DS been in school a week and I've got to go and "discuss his behaviour"

(60 Posts)
aarrgghhwhatdoIdonow Thu 19-Sep-13 21:46:10

My DS has been a school just over a week, only a few days FT and I've had a call tonight asking for a meeting with me.

Tuesday, he was "spoken to" by a senior teacher twice. Once for shoving someone and once for hitting. He told me the second time it was in retaliation to something being done to him that wasn't seen. We done the big talking to, unacceptable behaviour, go and tell an adult etc etc and he was very upset. He lost some privileges, and was told what the consequences would be should it happen again. He had a good day yesterday and came home with a good behaviour certificate. We made a big fuss and gave him back some confiscated items. However, on collection today he tells me he's been naughty, but without any consequences (no bad points). He told me he hurt someone but it was an accident and he said sorry. However, I literally walked through the door, and his teacher rings asking me to go in to "discuss his behaviour". (Going on Monday). We had quite a chat and she told me he shoved someone against a door deliberately and without reason. She suggested he omitted to tell me the full story (he got 4 bad points) as he knew his favourite teddy would be confiscated. When I questioned him, he still denied getting these points but that he was trying to get inside as he was getting wet. Sounds to me like he was being a bit heavy handed and not thinking of others before pushing past.

Again, we had a "I'm disappointed" talk before removal of teddy. He was beside himself and went to bed at 6.15pm - and straight to sleep.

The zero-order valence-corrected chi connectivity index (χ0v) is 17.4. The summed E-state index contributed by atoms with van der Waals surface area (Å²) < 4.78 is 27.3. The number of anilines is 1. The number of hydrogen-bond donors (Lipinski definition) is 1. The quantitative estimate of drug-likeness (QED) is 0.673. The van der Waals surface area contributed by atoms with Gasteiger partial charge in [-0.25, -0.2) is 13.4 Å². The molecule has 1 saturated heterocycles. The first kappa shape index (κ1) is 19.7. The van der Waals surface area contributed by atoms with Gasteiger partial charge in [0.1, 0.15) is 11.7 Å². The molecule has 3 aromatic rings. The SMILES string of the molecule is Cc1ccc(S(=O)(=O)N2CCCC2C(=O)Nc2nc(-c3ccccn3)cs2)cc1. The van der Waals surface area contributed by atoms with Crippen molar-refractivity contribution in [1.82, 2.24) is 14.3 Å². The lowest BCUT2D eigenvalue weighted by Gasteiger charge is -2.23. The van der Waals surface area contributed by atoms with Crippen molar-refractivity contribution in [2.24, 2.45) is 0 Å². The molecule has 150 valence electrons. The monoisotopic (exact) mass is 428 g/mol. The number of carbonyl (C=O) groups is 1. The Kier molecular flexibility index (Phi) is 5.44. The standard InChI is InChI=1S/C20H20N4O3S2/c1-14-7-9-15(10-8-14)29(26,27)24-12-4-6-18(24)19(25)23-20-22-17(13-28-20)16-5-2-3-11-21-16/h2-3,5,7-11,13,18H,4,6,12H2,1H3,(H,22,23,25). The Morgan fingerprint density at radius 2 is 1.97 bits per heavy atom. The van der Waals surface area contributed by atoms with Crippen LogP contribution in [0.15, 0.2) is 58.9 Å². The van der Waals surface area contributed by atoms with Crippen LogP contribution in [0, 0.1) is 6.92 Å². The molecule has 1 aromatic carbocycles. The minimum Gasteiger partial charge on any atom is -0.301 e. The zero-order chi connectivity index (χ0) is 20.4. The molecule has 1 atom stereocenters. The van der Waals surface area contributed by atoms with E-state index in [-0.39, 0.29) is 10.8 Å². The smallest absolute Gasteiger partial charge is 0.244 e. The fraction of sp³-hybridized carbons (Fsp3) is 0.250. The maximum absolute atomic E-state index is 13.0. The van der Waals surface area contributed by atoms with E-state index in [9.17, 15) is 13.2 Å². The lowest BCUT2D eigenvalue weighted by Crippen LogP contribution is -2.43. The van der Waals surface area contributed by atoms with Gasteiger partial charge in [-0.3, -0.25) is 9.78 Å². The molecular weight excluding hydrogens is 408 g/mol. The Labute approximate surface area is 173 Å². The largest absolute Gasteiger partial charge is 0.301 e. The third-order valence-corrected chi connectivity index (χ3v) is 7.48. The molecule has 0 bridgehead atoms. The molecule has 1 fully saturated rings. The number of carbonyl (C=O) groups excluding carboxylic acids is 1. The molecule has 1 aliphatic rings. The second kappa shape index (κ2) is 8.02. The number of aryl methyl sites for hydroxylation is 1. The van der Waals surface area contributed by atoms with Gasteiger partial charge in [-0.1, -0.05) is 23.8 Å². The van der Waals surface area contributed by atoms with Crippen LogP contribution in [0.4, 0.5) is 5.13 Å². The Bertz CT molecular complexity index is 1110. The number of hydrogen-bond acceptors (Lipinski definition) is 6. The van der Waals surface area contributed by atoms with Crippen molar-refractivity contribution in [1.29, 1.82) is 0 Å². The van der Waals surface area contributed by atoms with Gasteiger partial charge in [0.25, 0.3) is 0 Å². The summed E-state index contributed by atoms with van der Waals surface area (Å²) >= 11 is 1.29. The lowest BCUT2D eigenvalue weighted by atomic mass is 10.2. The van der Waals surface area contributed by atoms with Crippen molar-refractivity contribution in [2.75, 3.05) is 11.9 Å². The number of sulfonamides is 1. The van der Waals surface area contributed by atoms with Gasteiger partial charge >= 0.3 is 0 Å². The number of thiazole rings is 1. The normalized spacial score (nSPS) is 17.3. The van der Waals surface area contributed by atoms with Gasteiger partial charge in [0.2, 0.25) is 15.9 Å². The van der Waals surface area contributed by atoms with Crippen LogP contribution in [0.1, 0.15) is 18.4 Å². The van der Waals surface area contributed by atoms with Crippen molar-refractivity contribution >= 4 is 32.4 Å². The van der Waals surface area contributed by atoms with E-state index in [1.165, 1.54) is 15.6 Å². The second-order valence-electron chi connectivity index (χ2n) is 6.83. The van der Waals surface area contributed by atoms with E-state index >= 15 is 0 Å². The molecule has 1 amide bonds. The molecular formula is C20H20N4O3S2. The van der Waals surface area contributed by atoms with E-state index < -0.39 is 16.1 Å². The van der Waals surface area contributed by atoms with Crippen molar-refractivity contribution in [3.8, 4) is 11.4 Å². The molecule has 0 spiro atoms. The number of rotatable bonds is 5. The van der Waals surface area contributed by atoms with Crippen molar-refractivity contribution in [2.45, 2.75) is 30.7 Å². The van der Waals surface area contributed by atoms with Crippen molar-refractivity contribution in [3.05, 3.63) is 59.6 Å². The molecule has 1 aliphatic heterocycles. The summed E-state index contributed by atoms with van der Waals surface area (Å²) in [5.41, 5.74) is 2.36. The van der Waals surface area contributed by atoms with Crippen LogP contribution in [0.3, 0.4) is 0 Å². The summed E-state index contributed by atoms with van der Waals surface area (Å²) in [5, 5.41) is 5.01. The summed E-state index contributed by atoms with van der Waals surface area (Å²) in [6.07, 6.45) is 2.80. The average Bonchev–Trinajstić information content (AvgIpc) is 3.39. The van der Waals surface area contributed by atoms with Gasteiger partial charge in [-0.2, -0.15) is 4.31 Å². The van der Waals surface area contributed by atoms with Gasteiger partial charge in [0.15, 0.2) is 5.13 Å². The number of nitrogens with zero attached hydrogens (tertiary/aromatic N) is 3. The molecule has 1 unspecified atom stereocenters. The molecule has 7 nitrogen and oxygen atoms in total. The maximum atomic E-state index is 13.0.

He has been to preschool since a baby so is very used to other kids etc but not so used to the strict discipline that school provides as nursery was crap at discipline.

I'm just so torn. I need to nip this in the bud right now. I want my child to love school and have lots of friends, but its not going well at the moment. I know I need to stamp it out and be tough as he has to learn appropriate behaviour...but its not easy sad.surely the school understand this time is difficult for these kids just starting and that their behaviour may not necessarily be typical of how they will be in a few weeks. Who knows what I am in for when i meet with the teacher on Monday.

Sorry, a bit of a long ramble there. I just feel sad cos he is lovely really

Mymatetracy Thu 19-Sep-13 22:55:28

Forgot to say, dont worry , enjoy the early years. Wish I'd not listened to our school - putting all that doubt and worry in your mind- mine has turned out fine smile and I'm sure yours will too smile hugs

Blu Thu 19-Sep-13 22:59:01

What Medhandhtekids said.

Poor child - his first weeks at school must seem like being batted back and forth between two sets of adults being cross and upset with him.

I would try and encourage gentleness with lots of positive affirmation - if he cares about his teddy he can be gentle and care about other children. Spend lots of time with him, don't withdraw theclosest times like stories in his first week at school. Make hism feel as secure as possible. Lots of kids find starting Reception very tiring even if the have been in nursery, and he may be making himself feel brave by being extra assertive physically.

mummytime Thu 19-Sep-13 23:20:37

I would want to speak to his teacher too.

I really don't believe in double punishing children. Any punishment should be straight away, that means in school by the teacher. I do re-enforce when I am disappointed, but I don't punish out of school for things which happen in school on the whole, and definitely at this age.
Positive re-enforcement works better at this age anyway.

Questions I would want answered: how do they handle his behaviour? What consequences are there? What do they want you to do? (You cannot control his behaviour because you are not there.)